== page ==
one day, coming at the end of one of
the hottest, driest summers summers
"Usually I'm praying for rain,"
said Clark Callahan, owner of
Callahan's Nautical Gifts, Calla
han's Golf and St. Nick Nacks
Christmas Shop. "There wasn't
much of it this year, but it was so in
credibly hot and humid that people
(See MERCHANTS, Page 2-A)
Birthdays ? 2B
Business News 8C
Church News 6B
Court Docket 9,12C
Crime Report 7A
People In The News 4B
, Sports 9-I2B
Television 10-1 1C
Commissioners Split Over New Manager's Proposals; Restructuring OK'ed
BY ERIC CARLSON
The honeymoon may be over for the
Brunswick County Commissioners and new
ly hired County Manager Wyman Yelton.
In close votes that crossed party lines, the
board denied Yelton 's request to have a con
sulting firm analyze county purchasing and
barely approved his restructuring plan to put
Emergency Management Director Cecil
Logan under the supervision of Emergency
Communications (911) Director Doug
Yelton's proposals, made at the board's
regular meeting Tuesday night, brought
sharp criticism from Commissioner Donald
Shaw, who said he is "not pleased" with the
new manager's job performance and ac
cused Yelton of avoiding responsibility.
"I've given him plenty of time to get
started," Shaw said in a brief interview after
the meeting. "But it seems to me like he
wants to retreat back into a room somewhere
and only deal with one or two people. I
think he needs everybody's input, not just a
Yelton, in explaining his request to reor
ganize emergency services, said placing
Logan under Ledgett's direction will give
the county manager one less department
head to supervise.
"The less people that answer to me over
all, the better a manager I will be for
Brunswick County," Yelton said. "Currently,
there are a significant number of department
managers answering directly to me, and 1
feel that 1 need to reduce that number."
Yelton noted that Ixigan "has done an ex
cellent job" and said the restructuring was
not due to "any kind of bad perception" or
his performance. He said the change would
have little effect on the day-to-day opera
tions of emergency management or emer
At the close of Yellon's remarks, Shaw
immediately criticized the proposal. He
praised l.ogan's job performance and said
"The less people that
answer to me over all,
the better manager I
will be for Brunswick
? County Manager
Ledgctt already has enough responsibility.
Commissioner Wayland Vereen also op
posed the change, but for a different reason.
He said he feared the move might lead the
county toward hiring paid fire personnel
who would compete with local volunteer de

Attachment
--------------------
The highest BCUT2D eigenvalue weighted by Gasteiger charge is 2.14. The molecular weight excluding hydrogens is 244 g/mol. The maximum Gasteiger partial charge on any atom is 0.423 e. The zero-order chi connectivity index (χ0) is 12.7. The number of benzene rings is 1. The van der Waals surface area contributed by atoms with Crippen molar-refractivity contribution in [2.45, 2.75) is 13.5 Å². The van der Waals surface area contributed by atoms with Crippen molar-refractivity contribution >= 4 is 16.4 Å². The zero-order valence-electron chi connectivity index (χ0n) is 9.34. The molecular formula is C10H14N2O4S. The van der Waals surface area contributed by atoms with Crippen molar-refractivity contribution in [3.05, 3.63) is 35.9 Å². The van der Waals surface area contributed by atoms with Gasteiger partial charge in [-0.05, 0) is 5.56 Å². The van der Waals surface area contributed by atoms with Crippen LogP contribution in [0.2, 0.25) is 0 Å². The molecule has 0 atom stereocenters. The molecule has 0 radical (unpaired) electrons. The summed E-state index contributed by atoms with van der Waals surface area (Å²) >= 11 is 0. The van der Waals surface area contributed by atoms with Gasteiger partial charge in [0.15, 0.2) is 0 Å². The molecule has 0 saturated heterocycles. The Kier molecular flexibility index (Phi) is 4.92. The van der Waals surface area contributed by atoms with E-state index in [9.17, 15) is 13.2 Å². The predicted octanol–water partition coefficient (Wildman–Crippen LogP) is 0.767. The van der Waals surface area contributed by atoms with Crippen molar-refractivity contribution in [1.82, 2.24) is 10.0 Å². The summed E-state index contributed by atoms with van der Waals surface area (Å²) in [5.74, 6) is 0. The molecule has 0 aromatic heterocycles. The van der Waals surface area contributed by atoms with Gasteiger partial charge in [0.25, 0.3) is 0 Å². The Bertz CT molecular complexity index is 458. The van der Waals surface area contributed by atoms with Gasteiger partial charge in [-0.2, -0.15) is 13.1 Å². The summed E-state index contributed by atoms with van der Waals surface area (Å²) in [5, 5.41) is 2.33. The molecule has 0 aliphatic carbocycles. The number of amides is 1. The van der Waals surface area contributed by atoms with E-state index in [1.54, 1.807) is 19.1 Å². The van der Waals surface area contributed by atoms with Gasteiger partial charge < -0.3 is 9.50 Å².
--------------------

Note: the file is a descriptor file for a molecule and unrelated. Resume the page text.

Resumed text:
Logan currently acts as liaison between
the county and its volunteer firefighters.
While Ledgett has a similar relationship
with local volunteer rescue squads, he is al
so working to develop the county's paid
Emergency Medical Services system.
"I think the county has about all the paid
staff it can handle," Vereen said.
Board Chairman Don Warren said he does
not think the commissioners should get in
volved in personnel decisions that ought to
be left to discretion of the county manager.
That sparked a sharp reply from Shaw.
"I wonder how long you are going to keep
up this charade?" he said. "We've got five
people on this board who are supposed to
stand for something, i think we ought to
keep it the way it is."
WarTen asked Shaw if he wanted to put
that in the form of a motion and he said he
did. It was defeated 3-to-2 with Warren,
Jerry Jones and Tom Rabon voting to sup
port Yelton's proposal.
Ledgett said he had "no comment" when
asked if he thought the reorganization was
needed. Nor would he say if he had been
consulted about the move.
"Cecil and I work together very well,"
Ledgett said. "Operationally, I don't see
anything that needs to be changed. I don't
anticipate making any changes unless I'm
Ledgett said he has "no intention" of
moving the county's emergency services to
ward an all-paid system. Nor does he fore
see a need for the county to hire paid fire
fighters or to purchase fire fighting equip
Earlier in the meeting, another close vote
went against Yelton's request to sign a con
tract for an expense analysis aimed at saving
money on purchases of office supplies, com
puter supplies, printing, cleaning supplies
and water treatment chemicals.
Under the proposed contract, the county
would have agreed to pay J. Ibomas
Associates of Cioldsboro 50 cents of every
(See MANAGER'S, Page 2-A)